The mayor of Kiev, Vitali Kliczko, whose grandmother was Jewish, has decided to commemorate a Ukrainian nationalist who collaborated with the Nazis, translated Mein Kampf into Ukrainian, and became famous for anti-Semitic remarks.
Yediot Acharonot has learned that Kliczko plans to set up a memorial plaque for Dimitri Donatsov, an anti-Semitic Ukrainian nationalist who translated Hitler’s book and wrote that “the Jews are a destructive force that defiles the soul of the people and mocks national honor.” The memorial plaque will be placed on the facade of a government building, the offices of the Ukrainian news agency.
The Kiev mayor’s office justified the decision by saying that Donatsov was “an extraordinary resident of the city of Kiev.” But the chairman of the Jewish-Ukrainian Committee, Eduard Dolinsky, strongly criticized the decision and wrote that not only was Donatsov a Kiev resident, he was also an anti-Semite and a Nazi collaborator.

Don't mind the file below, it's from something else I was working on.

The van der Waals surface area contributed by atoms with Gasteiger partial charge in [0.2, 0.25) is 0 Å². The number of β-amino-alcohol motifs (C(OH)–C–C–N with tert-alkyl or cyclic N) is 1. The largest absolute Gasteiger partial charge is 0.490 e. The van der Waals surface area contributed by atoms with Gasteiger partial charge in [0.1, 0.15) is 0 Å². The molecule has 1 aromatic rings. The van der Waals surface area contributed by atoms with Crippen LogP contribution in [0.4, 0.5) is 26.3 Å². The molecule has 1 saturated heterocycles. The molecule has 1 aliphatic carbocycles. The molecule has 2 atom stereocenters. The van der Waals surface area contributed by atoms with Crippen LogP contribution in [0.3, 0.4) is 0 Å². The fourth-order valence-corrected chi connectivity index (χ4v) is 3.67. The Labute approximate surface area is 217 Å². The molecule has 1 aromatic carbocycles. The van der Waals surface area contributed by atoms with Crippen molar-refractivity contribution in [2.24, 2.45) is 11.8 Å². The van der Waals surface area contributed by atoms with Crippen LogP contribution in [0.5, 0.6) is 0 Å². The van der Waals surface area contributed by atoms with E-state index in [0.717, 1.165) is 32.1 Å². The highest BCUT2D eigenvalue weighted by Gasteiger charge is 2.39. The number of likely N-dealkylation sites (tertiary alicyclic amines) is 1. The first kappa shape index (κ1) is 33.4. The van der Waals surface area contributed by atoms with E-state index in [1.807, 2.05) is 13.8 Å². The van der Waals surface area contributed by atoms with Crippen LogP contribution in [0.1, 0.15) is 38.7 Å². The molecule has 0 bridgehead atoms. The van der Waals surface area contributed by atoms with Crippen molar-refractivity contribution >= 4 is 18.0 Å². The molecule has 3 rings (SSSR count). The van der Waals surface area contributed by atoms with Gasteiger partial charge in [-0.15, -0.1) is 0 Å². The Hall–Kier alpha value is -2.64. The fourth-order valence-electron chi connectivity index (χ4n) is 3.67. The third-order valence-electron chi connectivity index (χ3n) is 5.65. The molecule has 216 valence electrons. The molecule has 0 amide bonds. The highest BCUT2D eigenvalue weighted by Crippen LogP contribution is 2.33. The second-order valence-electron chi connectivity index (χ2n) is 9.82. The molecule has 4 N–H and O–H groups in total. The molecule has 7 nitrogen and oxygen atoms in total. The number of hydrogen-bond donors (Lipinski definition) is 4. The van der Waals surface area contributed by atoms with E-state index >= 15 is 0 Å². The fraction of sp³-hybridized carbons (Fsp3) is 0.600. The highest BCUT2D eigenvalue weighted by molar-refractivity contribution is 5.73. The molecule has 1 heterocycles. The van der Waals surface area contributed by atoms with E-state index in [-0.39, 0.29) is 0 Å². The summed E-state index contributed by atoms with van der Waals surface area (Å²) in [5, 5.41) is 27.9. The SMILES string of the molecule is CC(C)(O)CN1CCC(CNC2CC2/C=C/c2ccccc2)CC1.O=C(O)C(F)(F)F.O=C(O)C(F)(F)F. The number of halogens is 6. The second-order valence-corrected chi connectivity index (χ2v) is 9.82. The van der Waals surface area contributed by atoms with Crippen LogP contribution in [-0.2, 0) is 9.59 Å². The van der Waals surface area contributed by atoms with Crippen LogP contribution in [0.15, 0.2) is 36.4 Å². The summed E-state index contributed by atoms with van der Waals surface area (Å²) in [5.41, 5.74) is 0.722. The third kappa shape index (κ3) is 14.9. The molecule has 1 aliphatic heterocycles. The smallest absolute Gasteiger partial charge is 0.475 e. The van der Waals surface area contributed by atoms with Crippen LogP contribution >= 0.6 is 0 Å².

Donatsov, considered an important ideologue of Ukrainian nationalism, lived during World War II in Berlin and in Prague, and worked in Nazi institutions. He also attacked the Jews in his articles.
“I wonder if some of Donatsov’s statements will be written on the memorial board, such as ‘The world’s Jews are a destructive force attacking Germany,'” Dolinsky said.
Donatsov opposed the cooperation with Russia and said that the Ukrainian national culture is sacred and must be protected. In 1949 he emigrated to Canada where he lectured on Ukrainian literature in Montreal until 1973, when he died and was buried in New Jersey.
The commemoration of Donatsov is part of a continuous trend in Ukraine to perpetuate Ukrainian nationalists despite their problematic past as collaborators with the Nazis and murderers of Jews, as part of the destruction of the remnants of communism.
Among other things, a monument to Simone Petliura was erected last year in the Jewish neighborhood of Vinnitsa. Petliura is identified as responsible for the slaughter of 100,000 Jews during the Civil War of 1918-1920.
Throughout Ukraine, there are city squares and streets named after Stefan Bandra and his partners who collaborated with the Nazis, and massacred the Jews during the Holocaust. Ironically, the boulevard leading to Moscow and towards Babi Yar is named after him.